When I was out doing a quick garden stroll over the weekend to see if I needed to lug a watering can around, I saw all of this and decided to post the pics.
This is a red mustard plant. I planted it last year and it re-seeded itself. I wasn't going to grow it again, because it seemed like it came up and went to seed too quickly, but that's because I waited to plant it until April last year. I think I'll enjoy it more this year.
If you cook mustard greens with a little bit of bacon, garlic and onions, they are delish. On the other hand, if you cook gym socks with bacon, garlic and onions, I'd probably think they were good...
These are the little mustard greens that are starting to emerge in another part of my garden where there was mustard last year.
I had to get his photo. The snow melted in this bed about three days ago. Is that amazing that the seed emerged so quickly or what? Looking at the diversity and design of plant life makes me appreciate and marvel at God's creativity.
Having a winter garden also helps me make use of all my beds that are shaded by deciduous trees in the summer, because they're full of sunshine right now.
By Penny Stine
Tuesday, January 29, 2013
My garden has been buried under four inches of snow for a month. When it first snowed, I hoped that the little spinach seedlings that came up so bravely in November (or is that brazenly?) would hang in there for a few days. After it became a few weeks and then over a month with temperatures below freezing, I just assumed that my poor spinach had died.
But when I went to check after the snow melted, look what I found!
In fact, it actually looks like it grew a little bit under all that snow. I probably won't be eating fresh spinach by March, but maybe by April.
Sadly, the broccoli that I left standing isn't looking so good. Deer wandered through my yard at 4 a.m. several weeks ago, but even they weren't interested in the frozen broccoli.
My other cold-hardy crops are a mixed bag. This is kale. I think it lived through at least one previous winter. I don't think it lived through this winter, although if I cut back all the frost-bit stuff, there might be something alive.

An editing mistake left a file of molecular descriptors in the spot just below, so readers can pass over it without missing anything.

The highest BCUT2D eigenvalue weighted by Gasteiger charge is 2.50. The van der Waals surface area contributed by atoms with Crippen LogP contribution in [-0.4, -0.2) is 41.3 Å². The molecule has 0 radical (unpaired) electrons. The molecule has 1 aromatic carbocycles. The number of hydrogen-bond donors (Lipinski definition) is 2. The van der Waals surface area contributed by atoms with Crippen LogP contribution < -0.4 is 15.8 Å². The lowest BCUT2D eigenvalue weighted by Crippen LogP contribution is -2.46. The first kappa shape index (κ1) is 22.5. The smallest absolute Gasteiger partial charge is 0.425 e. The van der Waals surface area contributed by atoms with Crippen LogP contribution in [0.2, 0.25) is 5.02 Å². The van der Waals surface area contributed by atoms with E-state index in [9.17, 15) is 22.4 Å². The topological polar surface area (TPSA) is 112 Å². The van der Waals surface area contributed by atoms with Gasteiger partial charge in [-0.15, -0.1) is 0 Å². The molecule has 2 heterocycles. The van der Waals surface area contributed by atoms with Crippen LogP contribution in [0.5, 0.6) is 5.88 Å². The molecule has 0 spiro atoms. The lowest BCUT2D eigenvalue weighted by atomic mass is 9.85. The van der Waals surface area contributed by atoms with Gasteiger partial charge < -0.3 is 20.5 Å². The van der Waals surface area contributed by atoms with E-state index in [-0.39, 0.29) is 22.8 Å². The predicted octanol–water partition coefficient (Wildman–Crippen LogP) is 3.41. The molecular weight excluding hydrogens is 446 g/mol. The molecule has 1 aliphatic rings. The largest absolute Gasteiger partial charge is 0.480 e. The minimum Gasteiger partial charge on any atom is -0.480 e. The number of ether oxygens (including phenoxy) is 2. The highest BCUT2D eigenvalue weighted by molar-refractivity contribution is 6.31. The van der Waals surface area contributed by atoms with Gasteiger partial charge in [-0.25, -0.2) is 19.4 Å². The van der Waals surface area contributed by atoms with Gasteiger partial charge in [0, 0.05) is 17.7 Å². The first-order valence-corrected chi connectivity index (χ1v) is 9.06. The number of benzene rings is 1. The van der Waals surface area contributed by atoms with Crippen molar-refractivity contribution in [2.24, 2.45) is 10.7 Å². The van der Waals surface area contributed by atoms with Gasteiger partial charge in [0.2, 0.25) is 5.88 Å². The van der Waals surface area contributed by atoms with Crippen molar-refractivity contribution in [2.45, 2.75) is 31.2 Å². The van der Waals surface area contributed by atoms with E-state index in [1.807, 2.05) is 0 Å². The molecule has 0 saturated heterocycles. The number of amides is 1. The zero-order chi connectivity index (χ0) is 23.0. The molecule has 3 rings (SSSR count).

This kale, which is only four feet from the frozen plants, looks like it might survive.
Yes, it's extremely tiny, but that's because it was in the shade when the trees had leaves. Perhaps it will thrive in the late winter/early spring before the trees get their leaves.
Regardless, it's kind of cool to see the effects of the freezing weather on some of the garden plants. And pretty amazing to see that spinach. It's a strain called Winter Giant from Territorial Seed. So far, it's living up to its name.
By Penny Stine
Monday, January 21, 2013
I've been trying to think of a reason to appreciate or enjoy the cover of cold that's sitting on the Grand Valley. I thought I had it when I started thinking about squash bugs, which overwinter as adults.
I figured there were probably some squash bugs calling my compost bins bed and I hoped that our month-long deep freeze was killing them. In fact, I mentioned that hope to other people in my attempt to be a little ray of sunshine instead of my cold, whiny self.
Then I thought I should check with the authorities. Or the authority, as is the case. I e-mailed Bob Hammon, the CSU extension agent who is also the bug guy. Sadly, Bob assured me that those little buggers are extremely cold-hardy and are probably burrowed down deep, biding their time and waiting to come out.
Curses! I've given up being a little ray of sunshine.